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Thorncombe Village Trust


     Thorncombe Village Trust - caring for Thorncombe's environment

Thorncombe History

    Don’t forget that there now is a dedicated email address for all queries relating to Thorncombe history:

Thorncombe lies in a very beautiful part of West Dorset, bordering Devon and Somerset. It falls within an Area of Outstanding Natural Beauty (AONB) . The Parish is over 5,200 acres in extent and is principally agricultural land.  

Fields tend to be small and hilly with ancient hedgerows, while the access roads to the village are very narrow lanes, shaded in summer by tall trees including oaks, beeches and sycamores, and fringed with primroses, bluebells and cow parsley.

                                             Applications for Grants from TVT

Under the terms of its amended constitution, Thorncombe Village Trust (TVT) is now able to invite applications for grants from individuals or organisations wishing to undertake a project or activity which reflects one or more of the aims of the Trust.

Namely  to:

i) encourage and promote a greater interest in, and understanding of, the local environment and its history

ii) protect historic buildings in the Parish and especially to conserve the character of the village of Thorncombe and of the other settlements in the Parish

iii) oppose unsuitable development in the Parish

iv) safeguard and enhance the countryside in the Parish.

The money granted must be used for the direct benefit of the Parish of Thorncombe only and for the public good, in such a manner and place that the Trustees can verify the grant has been appropriately used.

If you wish to make an application for funding, please request an application form in one of the following ways:

- Email the Secretary of the Trustees  on

- Pick up a form from inside the porch at The School House, Chard Street, Thorncombe (opposite the church)

- Download an application form and the guidelines from the TVT website         Application form   Guidelines for applications

Completed application forms need to be received by the end of September for an October decision and by  end of  February for a March decision by  the Board of  Trustees.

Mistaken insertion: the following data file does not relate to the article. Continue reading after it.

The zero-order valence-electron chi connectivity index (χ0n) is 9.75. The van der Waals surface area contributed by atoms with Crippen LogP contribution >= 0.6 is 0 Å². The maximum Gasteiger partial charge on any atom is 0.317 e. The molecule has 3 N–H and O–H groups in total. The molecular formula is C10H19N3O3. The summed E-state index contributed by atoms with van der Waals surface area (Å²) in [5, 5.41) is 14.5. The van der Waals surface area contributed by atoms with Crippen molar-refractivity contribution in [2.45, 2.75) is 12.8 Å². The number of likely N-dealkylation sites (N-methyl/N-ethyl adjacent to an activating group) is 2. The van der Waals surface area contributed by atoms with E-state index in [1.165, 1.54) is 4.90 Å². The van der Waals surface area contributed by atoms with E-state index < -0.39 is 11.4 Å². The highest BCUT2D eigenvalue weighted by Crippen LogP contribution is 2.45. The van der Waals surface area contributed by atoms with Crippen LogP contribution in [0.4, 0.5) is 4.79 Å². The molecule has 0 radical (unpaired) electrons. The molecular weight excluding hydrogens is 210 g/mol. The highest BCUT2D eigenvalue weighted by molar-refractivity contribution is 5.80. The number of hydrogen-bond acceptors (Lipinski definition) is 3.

For any further information or if you have any questions, please talk to one of the trustees: Mark Agnew (30385), Kate Cahn (30054), John Higgs (30994), Richard Holt (30428), Mary Marsh (30139), Jan Walker (30212), John Whitbread (30525).

                  Thank you for looking at our website -  

            we have had over  9,600  visits  since we  started in 2012!

Have you got any old photos you could let us borrow? Or do you have  any memories of Thorncombe and the Parish that you could share with  us?

               Do get in touch - we’d love to hear from you

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If you missed this article, you can catch up here:

                                              Thorncombe’s Lost Roads and Hidden Holways

 Each of our circular walks is designed with time travel in mind. The TVT's latest - Walk 10 -  takes you on a journey back through the mists of  time, swooping back and forth between the dark ages and the 18th century before neatly dropping you back in the 21st century by your parked  car. Follow in the footsteps of  prehistoric hunter gatherers on their way to Pilsdon Pen  and drovers taking sheep and cattle to Thorncombe  market and beyond,  and find out how travellers avoided the toll houses at Birdsmoorgate and Thorncombe as they made their way across the  Axe Valley.


 Take a look at the article  and download Walk 10.



 New  to the site……. a fascinating article in the History section by Eve Higgs :

     1 & 2 Church View, Chard Street - Thorncombe’s ‘Great House’

In 1734 the charity school at School House, which gave the hamlet its name, burnt down. In a bid to reduce the burden on parish poor rate payers, a law had recently been passed compelling parishes to stop paying their rent and accommodate  able-bodied paupers and their families in workhouses, setting them to work to pay for their board and lodging.  Thorncombe’s three poorhouses weren’t big enough. So, killing two birds with one stone,  vicar Thomas Cook gave his ‘Great House’ to the parish for use as a schoolroom and workhouse.

Part of  ' Great House' still survives as 1 and 2  Church View, Chard Street. Eve Higgs set herself the task of drilling further back to find out what the house might have looked like before its third storey was added in 1752, through close analysis of the documentary evidence and examination of other research into surviving 17th century buildings in the south west. She also discussed her theory with a local expert to find out what ' Great House' might have looked like before it became a workhouse. According to architectural historian Bob Machin, while both properties have been extended and extensively renovated during the intervening centuries, surviving architectural features from the ground floor  inner rooms and kitchens linked to a 19th century plan of ‘Great House’. He suggests that the original house dated back to the late 16th century,  and was laid out along the lines of Chetnole Farm, near Sherborne, rebuilt during the mid 17th century and was built for a ' person of class'. …….

Read more here